“Might I,” quavered Mary, “might I have a bit of earth?”...“Earth!” he repeated. “What do you mean?”“To plant seeds in–to make things grow–to see them come alive,” Mary faltered. He gazed at her a moment and then passed his hand quickly over his eyes...“A bit of earth,” he said to himself, and Mary thought that somehow she must have reminded him of something. When he stopped and spoke to her his dark eyes looked almost soft and kind. “You can have as much earth as you want,” he said. “You remind me of some one else who loved the earth and things that grow. When you see a bit of earth you want," with something like a smile, “take it, child, and make it come alive.” “May I take it from anywhere–if it’s not wanted?”

Sunday, August 5, 2012

Dear Friend,

This post/letter was written as a result of some hurt feelings. I had some friends who felt like I was not reciprocating friendship well. I just had to get some of my thoughts and feelings written down so I could process...

Dear Friend,

I am writing this letter because you in some way have reached out to me or offered to help me with my son. If you have reached this point, you likely already know that all is not always well with Branden. You may even know some of his history, trauma, and even diagnoses. But one thing I can be pretty confident in, is that you have no idea what it is like to raise him.

If you have a child of your own, you may understand what it is to dedicate you entire existence to your child's existence. But see, in the situation with my family, I was not given the opportunity to hold Branden in my arms as a baby and start fresh with loving this little boy that is totally dependent on me. Instead I have a 50lb explosive 10 year old who actually is more like a toddler. It does not mean that I love my son less than if he were my biological child. It just means the process of loving him is much different. Love is an emotion, but also a choice. And most days, I have to make the choice to love my son when I don't feel it. I have learned from my son that love is something you do.

Please know that when you look at my family, things are not always as they seem. We may put on a good face and look like things are going beautifully. That is the nature of his disorders. But once we are back in our home...we struggle through a living hell, filled with manipulation and aggression. I am not asking for your pity. I chose him. And because of that I choose to love him.

Branden's issues, although mostly psychological, eat him alive. When he makes progress and begins to heal, immediately he takes a few steps back. It is as if he has a worm in his soul that devours all the good things that are placed in Branden's soul. Some days, it is as if the worm eats everything. There are multiple times every day when I am Branden's sole lifeline...the only thing holding him together. If your child had a deadly physical illness, you would spend every single waking moment doing whatever you could to help him. And, quite honestly, if someone walked in and asked you to switch your attention, you would resent the person for even thinking of it.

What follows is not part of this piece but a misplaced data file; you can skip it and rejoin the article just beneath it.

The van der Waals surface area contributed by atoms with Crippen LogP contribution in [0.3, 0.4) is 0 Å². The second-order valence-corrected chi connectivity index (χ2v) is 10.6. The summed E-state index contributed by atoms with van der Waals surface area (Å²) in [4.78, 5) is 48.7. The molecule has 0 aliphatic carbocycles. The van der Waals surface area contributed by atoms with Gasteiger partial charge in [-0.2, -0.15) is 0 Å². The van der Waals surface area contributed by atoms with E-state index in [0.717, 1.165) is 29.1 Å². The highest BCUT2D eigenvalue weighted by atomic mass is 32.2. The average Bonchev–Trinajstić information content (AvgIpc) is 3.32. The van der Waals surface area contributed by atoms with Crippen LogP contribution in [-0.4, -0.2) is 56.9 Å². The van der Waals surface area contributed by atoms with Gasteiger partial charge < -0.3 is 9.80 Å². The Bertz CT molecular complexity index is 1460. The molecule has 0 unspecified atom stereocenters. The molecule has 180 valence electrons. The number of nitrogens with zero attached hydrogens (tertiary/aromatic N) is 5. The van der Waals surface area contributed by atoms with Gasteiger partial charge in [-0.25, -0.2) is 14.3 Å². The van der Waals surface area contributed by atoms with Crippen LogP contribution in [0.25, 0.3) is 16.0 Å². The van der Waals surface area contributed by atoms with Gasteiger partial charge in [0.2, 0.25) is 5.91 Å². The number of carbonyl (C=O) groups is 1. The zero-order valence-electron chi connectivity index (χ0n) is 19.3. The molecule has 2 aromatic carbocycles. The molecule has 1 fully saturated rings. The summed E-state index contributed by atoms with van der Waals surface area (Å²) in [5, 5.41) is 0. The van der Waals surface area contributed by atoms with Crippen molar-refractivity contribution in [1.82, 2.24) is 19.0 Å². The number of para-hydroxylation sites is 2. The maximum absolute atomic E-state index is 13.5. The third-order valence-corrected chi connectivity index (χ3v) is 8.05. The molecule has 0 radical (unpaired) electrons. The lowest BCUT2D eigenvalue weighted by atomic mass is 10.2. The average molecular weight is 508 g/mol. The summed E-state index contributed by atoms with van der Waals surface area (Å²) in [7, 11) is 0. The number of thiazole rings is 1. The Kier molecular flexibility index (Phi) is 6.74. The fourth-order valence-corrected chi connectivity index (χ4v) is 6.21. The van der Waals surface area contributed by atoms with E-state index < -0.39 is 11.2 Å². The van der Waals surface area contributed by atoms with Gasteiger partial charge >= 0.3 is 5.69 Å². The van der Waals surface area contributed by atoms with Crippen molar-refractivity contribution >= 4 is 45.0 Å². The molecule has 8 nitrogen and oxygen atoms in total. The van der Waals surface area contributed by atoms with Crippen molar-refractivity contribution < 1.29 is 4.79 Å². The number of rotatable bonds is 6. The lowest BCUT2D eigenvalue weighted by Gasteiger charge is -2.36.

Every single day Branden wakes up to face the demons of his past. And every single day, he throws them at the only person he even has to trust...even if he isn't always confident of that trust...me. Therefore, I fight the demons of his past as well. It is easy to tell me to how to parent him, what to worry about and what not to worry about, that I am overreacting. But Branden is not normal. Our life is not normal. And when you say those things unsolicited, it's like a slap in the face. Maybe my feelings are overreactions, but they are my feelings just the same. Regardless of intent of words...the same hurt is left over every time.

In my family, every day is either survived in crisis mode, recovering from being in crisis mode, or preparing for the next crisis. Most days of the week I am barely holding on myself. There are many times that just one phone call may undo the very fragile balance in my brain and soul. So I hit ignore and keep trudging on. I say all this to say that I will likely be a terrible friend. You may text or call me and I may not get back to you for a week...or forget completely. You may not hear from me for a while and suddenly I may call you very composed and ask for help. Please know that if I am asking for help, I likely desperately need the help. Asking is not something I do often. Our friendship may seem very one-sided and you may feel like you are doing all the work. I probably will not go out with you or come over to visit much. Please don't take all this personally. It is just the nature of the job I have taken upon myself.

If you have made it this far and still want to be my friend and help out, then you are a saint. Thank you. If on the other hand, you have decided that this is too much for you, then you are still a saint. That may sound strange, I know, but I appreciate your honesty. I appreciate you not wasting the precious and short time I have with my child to help him heal. I appreciate that you see your limits and are not coming into this with unrealistic expectations of me, because I will be unable to reciprocate. So whichever category you fall into, thanks for taking the time...and please pray for us.


Saturday, August 4, 2012


...just a few cute things B has said recently.

At gymnastics as the class began to fill up with girls, B whispers, "Sometimes I get nervous and forget girls' names."

"Mom, what's skinny dipping?" "Well, honey, it's when people swim naked, but I wouldn't know much about it because I would have to go chunky dunkin'" He dissolved into giggles.

Oh, and his mispronunciations:
navers for neighbors
jinastics for gymnastics